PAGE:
Including unhealthy foods can reduce the positive effects of a healthy diet

A study by scientists at Rush University Medical Center found that adding more food to the Western diet could reduce the cognitive benefits of the Mediterranean diet.

A healthy diet, such as the Mediterranean diet, has positive effects on health, but little is known about the effects of incorporating unhealthy foods into a healthy diet. Researchers at Rush University Medical Center reported reduced benefits of the Mediterranean diet among those who frequently ate unhealthy foods. The results of their study were published in Alzheimer’s & Dementia: The Journal of the Alzheimer’s Association.

“A diet that focuses on vegetables, fruits, fish and whole grains can have a positive impact on human health,” said Pooja Agarwal, an epidemiologist and assistant professor of internal medicine at Rush University Medical Center. “But when combined with fried, sweet, refined cereals, red meats and processed meats, the benefits of following the Mediterranean portion of the diet seem to diminish.”

The Mediterranean diet is associated with slower rates of cognitive decline in the elderly.

One observational study included 5,001 seniors living in Chicago. All participated in the Chicago Health and Aging Project, a cognitive health assessment of adults over the age of 65, conducted from 1993 to 2012. Every three years, study participants completed a questionnaire examining basic information processing skills and memory. and completed a questionnaire on the frequency with which they consumed 144 foods.

The researchers analyzed how closely each of the study participants followed the Mediterranean diet, which includes daily consumption of fruits, vegetables, legumes, olive oil, fish, potatoes and whole grains, as well as moderate consumption of wine. They also assessed how much each participant ate a western diet, which included fried foods, processed cereals, sweets, red and processed meats, full-fat dairy products and pizza. They gave each food a score from zero to five to arrive at an overall Mediterranean diet score for each participant, ranging from zero to 55.

The researchers then looked at the relationship between Mediterranean diet scores and changes in participants’ global cognitive function, episodic memory and perceptual speed. The participants with the slowest cognitive impairment during many years of follow-up were those who ate the most Mediterranean diet, along with limiting the foods that are part of the western diet, while the participants who ate more than the western diet did not have the beneficial effects of the ingredients. healthy foods, to slow down cognitive impairment.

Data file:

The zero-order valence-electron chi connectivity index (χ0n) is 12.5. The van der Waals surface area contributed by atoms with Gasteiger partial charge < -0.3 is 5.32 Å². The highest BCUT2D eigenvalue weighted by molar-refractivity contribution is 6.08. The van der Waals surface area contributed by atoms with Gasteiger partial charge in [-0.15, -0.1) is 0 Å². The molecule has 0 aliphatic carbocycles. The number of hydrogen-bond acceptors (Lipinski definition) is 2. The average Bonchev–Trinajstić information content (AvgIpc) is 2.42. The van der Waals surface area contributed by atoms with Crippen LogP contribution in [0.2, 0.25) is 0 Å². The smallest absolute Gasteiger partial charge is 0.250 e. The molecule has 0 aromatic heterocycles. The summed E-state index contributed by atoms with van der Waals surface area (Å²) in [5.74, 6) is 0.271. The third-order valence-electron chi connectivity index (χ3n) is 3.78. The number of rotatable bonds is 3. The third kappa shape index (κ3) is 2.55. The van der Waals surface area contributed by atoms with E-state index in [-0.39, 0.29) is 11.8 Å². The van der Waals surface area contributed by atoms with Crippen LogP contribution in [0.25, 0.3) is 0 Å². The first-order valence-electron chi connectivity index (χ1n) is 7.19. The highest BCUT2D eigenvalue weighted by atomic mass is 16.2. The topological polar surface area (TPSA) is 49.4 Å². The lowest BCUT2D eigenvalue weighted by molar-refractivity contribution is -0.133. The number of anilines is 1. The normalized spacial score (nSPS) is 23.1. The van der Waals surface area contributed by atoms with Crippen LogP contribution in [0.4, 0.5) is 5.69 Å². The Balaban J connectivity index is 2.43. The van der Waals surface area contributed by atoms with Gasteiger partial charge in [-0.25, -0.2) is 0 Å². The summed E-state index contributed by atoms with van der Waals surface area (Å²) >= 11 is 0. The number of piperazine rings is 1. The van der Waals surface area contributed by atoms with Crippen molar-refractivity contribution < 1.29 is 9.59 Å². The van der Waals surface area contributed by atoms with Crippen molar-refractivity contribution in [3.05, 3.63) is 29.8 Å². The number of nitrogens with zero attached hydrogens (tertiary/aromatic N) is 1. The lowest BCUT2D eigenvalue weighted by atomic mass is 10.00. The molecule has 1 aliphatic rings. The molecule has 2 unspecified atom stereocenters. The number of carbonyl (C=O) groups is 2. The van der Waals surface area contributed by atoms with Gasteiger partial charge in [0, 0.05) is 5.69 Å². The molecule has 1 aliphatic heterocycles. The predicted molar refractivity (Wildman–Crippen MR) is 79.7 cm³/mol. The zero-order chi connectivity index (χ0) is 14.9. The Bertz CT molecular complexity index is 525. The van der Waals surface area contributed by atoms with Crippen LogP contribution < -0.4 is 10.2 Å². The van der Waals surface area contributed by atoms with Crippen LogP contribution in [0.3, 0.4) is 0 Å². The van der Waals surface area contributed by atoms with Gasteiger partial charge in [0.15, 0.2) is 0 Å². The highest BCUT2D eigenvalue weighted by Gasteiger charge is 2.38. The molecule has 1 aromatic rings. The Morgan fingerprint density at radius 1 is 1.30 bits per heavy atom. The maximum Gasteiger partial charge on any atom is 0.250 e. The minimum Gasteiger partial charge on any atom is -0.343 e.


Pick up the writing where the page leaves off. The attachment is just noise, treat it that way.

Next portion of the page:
There was no significant correlation between age, gender, race or education with cognitive impairment in either high or low levels of Western diets. The study also included models for smoking status, body mass index and other possible variables, such as cardiovascular disease, and the results remained the same.

“Western diets can be detrimental to cognitive health,” said Agarwal. “People who scored high on the Mediterranean diet, compared to those who scored the lowest, were mentally equivalent to 5.8 years younger.”

Agarwal said the results complement other studies showing that the Mediterranean diet reduces the risk of heart disease, certain cancers and diabetes, and confirms previous research on the Mediterranean diet and brain function. The study also notes that most of the nutritional models that have been shown to improve cognitive function in older adults, including the Mediterranean diet, the MIND diet and the DASH diet, have a unique scoreboard based on the number of servings consumed. for each component of the diet.

“The more we can include green leafy vegetables, other vegetables, berries, olive oil and fish in our diet, the better for our aging brain and body. Other studies show that red and processed meats, fried foods and low intake of whole grains are associated with more inflammation and faster cognitive decline in old age, Agarwal said. “In order to benefit from diets such as the Mediterranean diet or the MIND diet, we must limit our intake of processed foods and other unhealthy foods, such as fried foods and sweets.”

The study and its results can not be easily generalized. Future long-term nutrition and cognitive function studies in the middle-aged population are needed to extend these results.

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